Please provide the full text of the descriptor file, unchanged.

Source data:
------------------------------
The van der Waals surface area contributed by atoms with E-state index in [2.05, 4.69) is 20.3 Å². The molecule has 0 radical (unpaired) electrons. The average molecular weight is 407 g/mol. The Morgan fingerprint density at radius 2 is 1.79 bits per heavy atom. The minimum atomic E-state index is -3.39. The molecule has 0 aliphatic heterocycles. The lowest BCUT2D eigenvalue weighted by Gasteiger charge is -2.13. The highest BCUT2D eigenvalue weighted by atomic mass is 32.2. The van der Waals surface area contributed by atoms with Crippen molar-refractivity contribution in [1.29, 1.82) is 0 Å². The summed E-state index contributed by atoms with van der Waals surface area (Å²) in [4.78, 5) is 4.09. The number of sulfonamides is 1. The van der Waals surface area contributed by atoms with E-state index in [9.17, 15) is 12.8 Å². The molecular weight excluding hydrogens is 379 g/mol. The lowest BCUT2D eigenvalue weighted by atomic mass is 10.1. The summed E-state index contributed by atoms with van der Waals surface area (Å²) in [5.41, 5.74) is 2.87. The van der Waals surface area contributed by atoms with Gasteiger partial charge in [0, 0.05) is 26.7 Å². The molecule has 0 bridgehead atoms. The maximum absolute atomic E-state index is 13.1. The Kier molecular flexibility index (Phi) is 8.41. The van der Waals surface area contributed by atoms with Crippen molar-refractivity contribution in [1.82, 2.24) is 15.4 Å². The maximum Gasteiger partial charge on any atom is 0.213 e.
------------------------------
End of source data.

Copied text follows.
The van der Waals surface area contributed by atoms with E-state index in [2.05, 4.69) is 20.3 Å². The molecule has 0 radical (unpaired) electrons. The average molecular weight is 407 g/mol. The Morgan fingerprint density at radius 2 is 1.79 bits per heavy atom. The minimum atomic E-state index is -3.39. The molecule has 0 aliphatic heterocycles. The lowest BCUT2D eigenvalue weighted by Gasteiger charge is -2.13. The highest BCUT2D eigenvalue weighted by atomic mass is 32.2. The van der Waals surface area contributed by atoms with Crippen molar-refractivity contribution in [1.29, 1.82) is 0 Å². The summed E-state index contributed by atoms with van der Waals surface area (Å²) in [4.78, 5) is 4.09. The number of sulfonamides is 1. The van der Waals surface area contributed by atoms with E-state index in [9.17, 15) is 12.8 Å². The molecular weight excluding hydrogens is 379 g/mol. The lowest BCUT2D eigenvalue weighted by atomic mass is 10.1. The summed E-state index contributed by atoms with van der Waals surface area (Å²) in [5.41, 5.74) is 2.87. The van der Waals surface area contributed by atoms with Gasteiger partial charge in [0, 0.05) is 26.7 Å². The molecule has 0 bridgehead atoms. The maximum absolute atomic E-state index is 13.1. The Kier molecular flexibility index (Phi) is 8.41. The van der Waals surface area contributed by atoms with Crippen molar-refractivity contribution in [1.82, 2.24) is 15.4 Å². The maximum Gasteiger partial charge on any atom is 0.213 e.